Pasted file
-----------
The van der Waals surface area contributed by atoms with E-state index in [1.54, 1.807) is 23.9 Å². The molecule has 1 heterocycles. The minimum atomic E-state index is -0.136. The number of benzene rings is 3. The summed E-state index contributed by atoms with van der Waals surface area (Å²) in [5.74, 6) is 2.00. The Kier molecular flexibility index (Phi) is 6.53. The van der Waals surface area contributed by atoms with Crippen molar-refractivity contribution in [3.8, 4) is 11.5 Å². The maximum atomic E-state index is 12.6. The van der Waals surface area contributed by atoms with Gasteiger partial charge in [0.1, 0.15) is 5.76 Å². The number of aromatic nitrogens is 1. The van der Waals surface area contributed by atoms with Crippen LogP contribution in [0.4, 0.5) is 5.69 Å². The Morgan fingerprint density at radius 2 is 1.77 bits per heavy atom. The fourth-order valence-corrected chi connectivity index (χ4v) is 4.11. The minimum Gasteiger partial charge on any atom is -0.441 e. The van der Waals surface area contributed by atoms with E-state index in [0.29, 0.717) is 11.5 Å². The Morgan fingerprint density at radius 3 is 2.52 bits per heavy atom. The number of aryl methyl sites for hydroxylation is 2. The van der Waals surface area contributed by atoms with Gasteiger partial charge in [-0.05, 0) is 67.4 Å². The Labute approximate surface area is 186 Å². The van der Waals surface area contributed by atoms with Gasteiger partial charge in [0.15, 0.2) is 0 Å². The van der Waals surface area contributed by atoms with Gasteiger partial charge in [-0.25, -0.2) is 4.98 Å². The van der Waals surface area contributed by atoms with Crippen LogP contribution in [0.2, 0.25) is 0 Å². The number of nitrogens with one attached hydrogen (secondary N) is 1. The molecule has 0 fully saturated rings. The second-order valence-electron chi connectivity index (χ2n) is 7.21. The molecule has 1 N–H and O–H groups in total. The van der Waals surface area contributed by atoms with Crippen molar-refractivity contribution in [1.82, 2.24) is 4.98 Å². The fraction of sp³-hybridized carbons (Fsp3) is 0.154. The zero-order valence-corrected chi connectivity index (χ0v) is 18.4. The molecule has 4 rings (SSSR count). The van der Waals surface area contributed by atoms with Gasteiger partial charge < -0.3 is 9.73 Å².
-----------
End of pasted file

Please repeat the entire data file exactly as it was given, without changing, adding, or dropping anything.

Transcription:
The van der Waals surface area contributed by atoms with E-state index in [1.54, 1.807) is 23.9 Å². The molecule has 1 heterocycles. The minimum atomic E-state index is -0.136. The number of benzene rings is 3. The summed E-state index contributed by atoms with van der Waals surface area (Å²) in [5.74, 6) is 2.00. The Kier molecular flexibility index (Phi) is 6.53. The van der Waals surface area contributed by atoms with Crippen molar-refractivity contribution in [3.8, 4) is 11.5 Å². The maximum atomic E-state index is 12.6. The van der Waals surface area contributed by atoms with Gasteiger partial charge in [0.1, 0.15) is 5.76 Å². The number of aromatic nitrogens is 1. The van der Waals surface area contributed by atoms with Crippen LogP contribution in [0.4, 0.5) is 5.69 Å². The Morgan fingerprint density at radius 2 is 1.77 bits per heavy atom. The fourth-order valence-corrected chi connectivity index (χ4v) is 4.11. The minimum Gasteiger partial charge on any atom is -0.441 e. The van der Waals surface area contributed by atoms with E-state index in [0.29, 0.717) is 11.5 Å². The Morgan fingerprint density at radius 3 is 2.52 bits per heavy atom. The number of aryl methyl sites for hydroxylation is 2. The van der Waals surface area contributed by atoms with Gasteiger partial charge in [-0.05, 0) is 67.4 Å². The Labute approximate surface area is 186 Å². The van der Waals surface area contributed by atoms with Gasteiger partial charge in [0.15, 0.2) is 0 Å². The van der Waals surface area contributed by atoms with Gasteiger partial charge in [-0.25, -0.2) is 4.98 Å². The van der Waals surface area contributed by atoms with Crippen LogP contribution in [0.2, 0.25) is 0 Å². The number of nitrogens with one attached hydrogen (secondary N) is 1. The molecule has 0 fully saturated rings. The second-order valence-electron chi connectivity index (χ2n) is 7.21. The molecule has 1 N–H and O–H groups in total. The van der Waals surface area contributed by atoms with Crippen molar-refractivity contribution in [1.82, 2.24) is 4.98 Å². The fraction of sp³-hybridized carbons (Fsp3) is 0.154. The zero-order valence-corrected chi connectivity index (χ0v) is 18.4. The molecule has 4 rings (SSSR count). The van der Waals surface area contributed by atoms with Gasteiger partial charge < -0.3 is 9.73 Å².